This study investigates first-generation and non-first-generation engineering undergraduates’ math/science identities, subject-related interests, and career plans. First-generation students are an understudied, but growing population. Understanding how these self-beliefs and background factors affect students’ engineering choice can help widen pathways into engineering which continues to be defined as “pale and male.” Additionally, identity has predictive value for practical outcomes like engineering choice in college. The data for this study comes from the nationally representative Sustainability and Gender in Engineering (SaGE) survey completed by 6,772 college students who enrolled in first-year English courses at 2- and 4-year colleges across the U.S. Data were analyzed using t-test and chi-square tests for linear and dichotomous outcomes respectively. Our results show differences in first-generation students’ identities, interests, performance/ competence beliefs, and family support for science. These differences can serve as a stepping stone towards understanding the trajectories of first-generation college students in engineering. By understanding underrepresented students’ identities, performance, and backgrounds, specific strategies can be developed to support these students in our engineering programs.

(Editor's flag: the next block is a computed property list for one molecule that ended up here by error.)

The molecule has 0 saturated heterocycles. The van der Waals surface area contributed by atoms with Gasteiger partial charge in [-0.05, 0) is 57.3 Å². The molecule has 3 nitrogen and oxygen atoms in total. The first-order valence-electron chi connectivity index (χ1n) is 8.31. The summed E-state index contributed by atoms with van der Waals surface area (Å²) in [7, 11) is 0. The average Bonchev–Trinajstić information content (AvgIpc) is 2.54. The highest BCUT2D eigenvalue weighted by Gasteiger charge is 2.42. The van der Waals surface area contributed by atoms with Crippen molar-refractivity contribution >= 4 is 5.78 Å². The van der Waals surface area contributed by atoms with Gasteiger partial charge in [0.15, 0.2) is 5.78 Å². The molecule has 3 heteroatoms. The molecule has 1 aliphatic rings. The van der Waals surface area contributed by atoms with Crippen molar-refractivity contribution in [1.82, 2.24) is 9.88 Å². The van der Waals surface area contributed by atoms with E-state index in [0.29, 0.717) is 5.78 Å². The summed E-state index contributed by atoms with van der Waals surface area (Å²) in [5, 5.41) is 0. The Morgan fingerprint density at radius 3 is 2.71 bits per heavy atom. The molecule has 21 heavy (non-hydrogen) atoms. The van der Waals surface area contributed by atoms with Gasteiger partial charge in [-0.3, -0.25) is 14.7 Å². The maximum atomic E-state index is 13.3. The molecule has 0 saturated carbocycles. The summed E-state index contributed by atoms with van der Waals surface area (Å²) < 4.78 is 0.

This material is based upon work supported by the National Science Foundation under Grant No. (1036617).
first-generation college student; identity; career plans; family support
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